Nuclear Taboos Are Going the Way of the Cold War

JONATHAN POWER

September 25, 1992|By JONATHAN POWER

LONDON. — London -- As President Fernando Collor De Mello's power wanes in Brazil under the onslaught of the campaign to impeach him for corruption, it's inevitable that the power of Brazil's military waxes. It is likely that the ''no nuclear weapons'' accord between Brazil and Argentina signed in 1990 will unravel further. There have been indications for some time that a part of the military establishment has been secretly ignoring it, and now, with civilian authority badly diminished, who is going to pull them into line?

The Cold War was a bad teacher: Every developing country's aspiring officers learned from day one that nuclear arms are the currency of power, the repository of respect and the mark of military virility.

But worries about Brazil, Argentina and even, some say, South Africa, with their relatively elementary bomb technology, are nothing to compare with the sophisticated nuclear bombs, complete with long-range missiles, clearly visible in India, China and Israel, with Pakistan and maybe North Korea only a step or two behind. Before too long, Iran may join them.

And then there are the nuclear arsenals of the ex-Soviet territories of Ukraine, Belarus and Kazakhstan, where the control exercised by the military authorities in Moscow under the Commonwealth arrangement appears to become more tenuous by the day.

With a world like this, is it really possible anymore to think we can create a ''global nuclear taboo?''

Until the break-up of the Soviet Union and the Persian Gulf war, there was, in effect, a conspiracy of silence that allowed countries to deny they had nuclear weapons. No Western government would ever confirm, on the record, that Israel or India had them. It was a curious policy, but it did have the benign effect of maintaining the taboo in an unviolated state.

But after the gulf war, the revelations of Iraq's sophisticated nuclear machine, Israel's deployment of its Jericho nuclear missiles during the war, the clear disintegration of nuclear authority in the ex-Soviet Union and, with the end of the Afghanistan war, America's refusal to cover up for Pakistan any longer -- the nuclear tiger shows its teeth.

Even if the U.S. could quickly develop a truly effective anti-missile defense for itself, which is uncertain, it would leave the rest of the world, including Western Europe, vulnerable to the missiles of some rogue nuclear power. And even the proponents of this extraordinarily expensive missile defense acknowledge it would be useless against a nuclear-armed ship or submarine coming close to shore, much less to nuclear devices smuggled in in suitcases.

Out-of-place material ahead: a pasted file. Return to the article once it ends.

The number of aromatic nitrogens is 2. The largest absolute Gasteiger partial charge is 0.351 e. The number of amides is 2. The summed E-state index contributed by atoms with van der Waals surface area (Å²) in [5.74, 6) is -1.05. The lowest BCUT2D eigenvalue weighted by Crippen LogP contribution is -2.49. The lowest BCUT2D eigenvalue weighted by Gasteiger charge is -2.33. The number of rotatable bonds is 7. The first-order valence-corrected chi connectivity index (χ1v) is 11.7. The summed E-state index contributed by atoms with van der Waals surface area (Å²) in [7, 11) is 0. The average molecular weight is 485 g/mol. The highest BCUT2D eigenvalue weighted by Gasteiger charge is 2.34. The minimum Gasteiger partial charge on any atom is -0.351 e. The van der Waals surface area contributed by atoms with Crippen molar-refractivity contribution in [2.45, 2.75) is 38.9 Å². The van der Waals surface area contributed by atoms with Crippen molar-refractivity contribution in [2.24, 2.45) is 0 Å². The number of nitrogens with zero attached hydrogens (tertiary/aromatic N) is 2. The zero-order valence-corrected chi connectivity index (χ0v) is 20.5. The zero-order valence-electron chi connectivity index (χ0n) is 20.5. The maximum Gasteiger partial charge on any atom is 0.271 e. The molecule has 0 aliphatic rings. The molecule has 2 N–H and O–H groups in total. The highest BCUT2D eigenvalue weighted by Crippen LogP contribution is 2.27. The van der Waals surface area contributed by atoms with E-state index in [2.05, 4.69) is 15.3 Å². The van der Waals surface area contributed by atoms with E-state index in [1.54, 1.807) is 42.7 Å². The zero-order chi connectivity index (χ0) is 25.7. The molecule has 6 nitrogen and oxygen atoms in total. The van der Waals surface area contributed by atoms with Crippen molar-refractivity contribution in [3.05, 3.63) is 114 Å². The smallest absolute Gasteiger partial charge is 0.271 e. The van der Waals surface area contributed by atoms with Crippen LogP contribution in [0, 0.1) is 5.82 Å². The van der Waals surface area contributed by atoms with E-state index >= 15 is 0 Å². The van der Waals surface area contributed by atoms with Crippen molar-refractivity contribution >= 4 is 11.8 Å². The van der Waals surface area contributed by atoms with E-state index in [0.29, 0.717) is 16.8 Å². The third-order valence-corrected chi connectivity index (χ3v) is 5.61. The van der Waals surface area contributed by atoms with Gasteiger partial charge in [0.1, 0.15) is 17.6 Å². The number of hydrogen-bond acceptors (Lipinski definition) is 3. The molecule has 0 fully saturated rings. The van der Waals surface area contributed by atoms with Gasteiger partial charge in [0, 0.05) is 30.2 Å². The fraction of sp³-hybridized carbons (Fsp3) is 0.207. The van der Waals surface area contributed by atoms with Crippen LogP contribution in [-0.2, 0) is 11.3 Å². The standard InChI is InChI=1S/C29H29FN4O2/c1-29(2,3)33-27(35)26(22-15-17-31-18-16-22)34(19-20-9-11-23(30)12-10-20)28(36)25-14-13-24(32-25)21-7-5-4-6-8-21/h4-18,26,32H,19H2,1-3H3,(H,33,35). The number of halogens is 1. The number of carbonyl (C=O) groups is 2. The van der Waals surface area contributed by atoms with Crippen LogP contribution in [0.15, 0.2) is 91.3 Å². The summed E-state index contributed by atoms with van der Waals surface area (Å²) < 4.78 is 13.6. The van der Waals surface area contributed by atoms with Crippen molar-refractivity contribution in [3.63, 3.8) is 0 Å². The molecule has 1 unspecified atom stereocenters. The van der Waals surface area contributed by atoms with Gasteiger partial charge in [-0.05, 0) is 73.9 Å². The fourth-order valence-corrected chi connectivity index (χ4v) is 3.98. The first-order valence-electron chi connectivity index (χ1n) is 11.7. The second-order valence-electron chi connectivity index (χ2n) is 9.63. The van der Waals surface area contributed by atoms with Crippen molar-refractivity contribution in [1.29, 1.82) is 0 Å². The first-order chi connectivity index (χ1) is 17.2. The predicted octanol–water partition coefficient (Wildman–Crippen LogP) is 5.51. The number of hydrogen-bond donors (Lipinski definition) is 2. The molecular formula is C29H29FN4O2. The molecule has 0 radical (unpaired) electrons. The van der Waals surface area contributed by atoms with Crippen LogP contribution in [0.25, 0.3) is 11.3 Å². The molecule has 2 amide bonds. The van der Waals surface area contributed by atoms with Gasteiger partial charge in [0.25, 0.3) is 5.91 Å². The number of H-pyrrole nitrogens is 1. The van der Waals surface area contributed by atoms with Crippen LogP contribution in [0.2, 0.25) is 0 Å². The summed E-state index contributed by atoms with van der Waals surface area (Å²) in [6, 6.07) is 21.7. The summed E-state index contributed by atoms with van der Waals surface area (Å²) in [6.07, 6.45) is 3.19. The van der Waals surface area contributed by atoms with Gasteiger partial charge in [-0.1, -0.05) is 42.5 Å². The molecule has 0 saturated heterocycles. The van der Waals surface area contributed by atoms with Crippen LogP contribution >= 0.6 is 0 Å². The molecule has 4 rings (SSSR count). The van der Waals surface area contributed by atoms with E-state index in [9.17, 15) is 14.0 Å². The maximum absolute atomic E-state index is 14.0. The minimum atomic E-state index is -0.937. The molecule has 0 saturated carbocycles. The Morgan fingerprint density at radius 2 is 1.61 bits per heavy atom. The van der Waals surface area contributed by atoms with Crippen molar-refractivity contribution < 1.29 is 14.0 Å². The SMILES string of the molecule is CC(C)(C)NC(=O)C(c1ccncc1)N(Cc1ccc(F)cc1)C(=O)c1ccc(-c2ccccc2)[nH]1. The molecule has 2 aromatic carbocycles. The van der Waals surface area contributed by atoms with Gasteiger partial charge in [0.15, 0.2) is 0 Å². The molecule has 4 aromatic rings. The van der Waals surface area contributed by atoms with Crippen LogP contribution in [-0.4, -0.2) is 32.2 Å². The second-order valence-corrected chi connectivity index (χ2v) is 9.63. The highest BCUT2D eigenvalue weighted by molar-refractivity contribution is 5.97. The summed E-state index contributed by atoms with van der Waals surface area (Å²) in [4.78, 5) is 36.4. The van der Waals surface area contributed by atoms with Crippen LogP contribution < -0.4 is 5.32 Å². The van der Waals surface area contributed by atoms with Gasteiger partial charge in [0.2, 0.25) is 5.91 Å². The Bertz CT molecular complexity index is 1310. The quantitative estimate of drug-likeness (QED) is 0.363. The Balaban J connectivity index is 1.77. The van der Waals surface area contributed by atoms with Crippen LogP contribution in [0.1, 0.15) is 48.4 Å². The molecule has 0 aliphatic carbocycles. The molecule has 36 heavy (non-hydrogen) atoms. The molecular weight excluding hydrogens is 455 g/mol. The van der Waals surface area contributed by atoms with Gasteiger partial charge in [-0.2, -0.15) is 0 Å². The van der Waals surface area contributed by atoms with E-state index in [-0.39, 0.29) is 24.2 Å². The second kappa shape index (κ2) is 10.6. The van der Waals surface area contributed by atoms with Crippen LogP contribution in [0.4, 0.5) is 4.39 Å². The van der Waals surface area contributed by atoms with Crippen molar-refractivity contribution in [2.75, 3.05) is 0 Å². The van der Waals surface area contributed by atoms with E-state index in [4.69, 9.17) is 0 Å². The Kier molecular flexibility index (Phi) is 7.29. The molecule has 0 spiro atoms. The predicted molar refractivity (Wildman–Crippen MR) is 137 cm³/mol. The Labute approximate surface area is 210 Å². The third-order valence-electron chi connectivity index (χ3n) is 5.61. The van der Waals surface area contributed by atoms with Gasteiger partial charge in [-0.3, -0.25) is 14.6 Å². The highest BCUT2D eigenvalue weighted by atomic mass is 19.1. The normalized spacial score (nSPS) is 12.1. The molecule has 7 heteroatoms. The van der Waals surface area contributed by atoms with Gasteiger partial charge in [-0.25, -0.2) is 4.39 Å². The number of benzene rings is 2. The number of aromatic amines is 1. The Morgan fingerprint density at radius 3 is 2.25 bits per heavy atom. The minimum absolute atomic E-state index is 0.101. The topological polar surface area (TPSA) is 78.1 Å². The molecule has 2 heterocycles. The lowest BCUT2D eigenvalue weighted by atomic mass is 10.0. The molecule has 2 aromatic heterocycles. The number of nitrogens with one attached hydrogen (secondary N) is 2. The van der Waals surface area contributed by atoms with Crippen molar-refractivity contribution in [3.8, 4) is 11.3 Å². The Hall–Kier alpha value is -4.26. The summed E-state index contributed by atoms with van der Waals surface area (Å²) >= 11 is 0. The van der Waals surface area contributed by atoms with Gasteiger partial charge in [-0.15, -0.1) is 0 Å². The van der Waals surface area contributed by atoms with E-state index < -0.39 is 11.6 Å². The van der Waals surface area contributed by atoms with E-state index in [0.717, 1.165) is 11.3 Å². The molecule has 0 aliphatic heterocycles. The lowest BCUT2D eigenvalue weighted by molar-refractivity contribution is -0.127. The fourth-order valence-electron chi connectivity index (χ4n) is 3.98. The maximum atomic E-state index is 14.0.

Even if U.N. inspectors have now cut the claws of Iraq's nuclear-weapons program, as seems to be the case, the Security Council is unlikely to move against other nuclear proliferators, unless they, too, decide to pick a fight, and by then it probably would be too late anyway. If Saddam Hussein had waited another six or so years to launch his invasion of Kuwait, when he would have had both the bomb and the missiles to deliver it, would America have taken a chance with ''Desert Storm?''

As nuclear weapons come out of the closet, the danger we face is that more and more countries will dare to break the taboo. The new nuclear honesty makes self-denial ever less attractive, and it's all too easy to imagine a large increase in the number of nuclear powers before very long. It could be Turkey, provoked by nuclear Iran, or South Korea, provoked by North Korea. From there it is a short jump to Egypt, Syria and Saudi Arabia in the Middle East and Japan, Thailand and Indonesia in the Far East. (After all, why is Japan building up such large stocks of plutonium?)

At present, the Nuclear Non-proliferation Treaty has more than 140 member countries who have signed on the dotted line of self-denial. It is a remarkable achievement. Yet it could evaporate quicker than the Maastricht Treaty. What does it actually mean to be one of this grand total if the treaty allows adherents to come to the brink of assembling a nuclear weapon and then give a mere 90 days' notice that they are going to withdraw from their solemn undertaking?

Maybe such nuclear pessimism is not totally in order. The present tightening of export controls on nuclear materials, combined with more assertive inspection procedures by the International Atomic Energy Agency, could stymie Iran, Brazil, Argentina and South Africa. There is diplomatic movement in the points of tension between Pakistan and India and it is possible to conceive of a fruitful negotiation between China and India on nuclear arms control. North Korea, perhaps, is responding to the combined pressure from the U.S., Japan and China to think again.

But it needs hard work, constant vigilance and deep diplomatic engagement. It means giving Third World countries a feeling that they have a real say in the highest echelons of U.N. Security Council's decision making. It demands, too, an end of the resentment by the Third World against the economically privileged position of the West -- at least, there must be an end to trade barriers and more progress on debt relief.

But, finally, we are forced to ask the question: Is there any way of encouraging self-denial except by practicing self-denial? That is the question that the old Cold War nuclear-haves resolutely shied away from. It is a question they can no longer refuse.

Jonathan Power writes a column on the Third World.

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